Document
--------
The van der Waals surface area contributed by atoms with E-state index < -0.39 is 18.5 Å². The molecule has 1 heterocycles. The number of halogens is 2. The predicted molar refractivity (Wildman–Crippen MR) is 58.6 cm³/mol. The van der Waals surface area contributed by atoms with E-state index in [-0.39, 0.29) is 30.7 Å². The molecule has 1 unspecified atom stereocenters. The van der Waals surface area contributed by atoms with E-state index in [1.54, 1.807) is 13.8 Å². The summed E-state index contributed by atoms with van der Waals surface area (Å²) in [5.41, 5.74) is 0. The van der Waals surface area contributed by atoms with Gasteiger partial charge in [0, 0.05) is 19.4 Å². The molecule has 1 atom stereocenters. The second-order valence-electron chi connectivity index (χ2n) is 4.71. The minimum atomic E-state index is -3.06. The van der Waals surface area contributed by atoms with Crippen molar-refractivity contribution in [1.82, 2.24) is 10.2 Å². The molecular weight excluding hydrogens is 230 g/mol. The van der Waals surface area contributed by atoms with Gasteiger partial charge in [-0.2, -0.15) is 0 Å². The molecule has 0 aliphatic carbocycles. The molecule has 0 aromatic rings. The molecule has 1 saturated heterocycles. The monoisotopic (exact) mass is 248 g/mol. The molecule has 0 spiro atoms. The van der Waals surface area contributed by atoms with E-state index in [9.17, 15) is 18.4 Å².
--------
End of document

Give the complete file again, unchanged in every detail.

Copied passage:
The van der Waals surface area contributed by atoms with E-state index < -0.39 is 18.5 Å². The molecule has 1 heterocycles. The number of halogens is 2. The predicted molar refractivity (Wildman–Crippen MR) is 58.6 cm³/mol. The van der Waals surface area contributed by atoms with E-state index in [-0.39, 0.29) is 30.7 Å². The molecule has 1 unspecified atom stereocenters. The van der Waals surface area contributed by atoms with E-state index in [1.54, 1.807) is 13.8 Å². The summed E-state index contributed by atoms with van der Waals surface area (Å²) in [5.41, 5.74) is 0. The van der Waals surface area contributed by atoms with Gasteiger partial charge in [0, 0.05) is 19.4 Å². The molecule has 1 atom stereocenters. The second-order valence-electron chi connectivity index (χ2n) is 4.71. The minimum atomic E-state index is -3.06. The van der Waals surface area contributed by atoms with Crippen molar-refractivity contribution in [1.82, 2.24) is 10.2 Å². The molecular weight excluding hydrogens is 230 g/mol. The van der Waals surface area contributed by atoms with Gasteiger partial charge in [-0.2, -0.15) is 0 Å². The molecule has 0 aliphatic carbocycles. The molecule has 0 aromatic rings. The molecule has 1 saturated heterocycles. The monoisotopic (exact) mass is 248 g/mol. The molecule has 0 spiro atoms. The van der Waals surface area contributed by atoms with E-state index in [9.17, 15) is 18.4 Å².